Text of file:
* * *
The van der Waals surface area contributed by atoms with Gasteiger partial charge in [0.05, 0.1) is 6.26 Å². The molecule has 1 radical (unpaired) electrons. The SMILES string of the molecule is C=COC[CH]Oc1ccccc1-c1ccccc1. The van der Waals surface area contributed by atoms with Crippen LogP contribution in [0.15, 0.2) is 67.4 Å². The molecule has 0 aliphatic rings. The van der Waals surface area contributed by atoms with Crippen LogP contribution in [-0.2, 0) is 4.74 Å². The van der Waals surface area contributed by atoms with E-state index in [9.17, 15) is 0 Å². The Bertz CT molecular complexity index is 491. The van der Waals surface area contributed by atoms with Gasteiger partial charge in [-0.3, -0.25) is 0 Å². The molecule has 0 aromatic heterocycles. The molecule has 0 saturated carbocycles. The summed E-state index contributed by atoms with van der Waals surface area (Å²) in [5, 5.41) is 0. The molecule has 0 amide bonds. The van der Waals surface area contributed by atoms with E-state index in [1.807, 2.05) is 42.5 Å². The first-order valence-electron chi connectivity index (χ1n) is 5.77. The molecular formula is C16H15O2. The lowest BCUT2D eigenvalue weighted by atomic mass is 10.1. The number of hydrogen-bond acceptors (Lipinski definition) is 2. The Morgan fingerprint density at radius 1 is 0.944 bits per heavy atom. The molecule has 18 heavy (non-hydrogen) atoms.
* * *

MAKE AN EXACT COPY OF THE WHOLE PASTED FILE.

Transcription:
The van der Waals surface area contributed by atoms with Gasteiger partial charge in [0.05, 0.1) is 6.26 Å². The molecule has 1 radical (unpaired) electrons. The SMILES string of the molecule is C=COC[CH]Oc1ccccc1-c1ccccc1. The van der Waals surface area contributed by atoms with Crippen LogP contribution in [0.15, 0.2) is 67.4 Å². The molecule has 0 aliphatic rings. The van der Waals surface area contributed by atoms with Crippen LogP contribution in [-0.2, 0) is 4.74 Å². The van der Waals surface area contributed by atoms with E-state index in [9.17, 15) is 0 Å². The Bertz CT molecular complexity index is 491. The van der Waals surface area contributed by atoms with Gasteiger partial charge in [-0.3, -0.25) is 0 Å². The molecule has 0 aromatic heterocycles. The molecule has 0 saturated carbocycles. The summed E-state index contributed by atoms with van der Waals surface area (Å²) in [5, 5.41) is 0. The molecule has 0 amide bonds. The van der Waals surface area contributed by atoms with E-state index in [1.807, 2.05) is 42.5 Å². The first-order valence-electron chi connectivity index (χ1n) is 5.77. The molecular formula is C16H15O2. The lowest BCUT2D eigenvalue weighted by atomic mass is 10.1. The number of hydrogen-bond acceptors (Lipinski definition) is 2. The Morgan fingerprint density at radius 1 is 0.944 bits per heavy atom. The molecule has 18 heavy (non-hydrogen) atoms.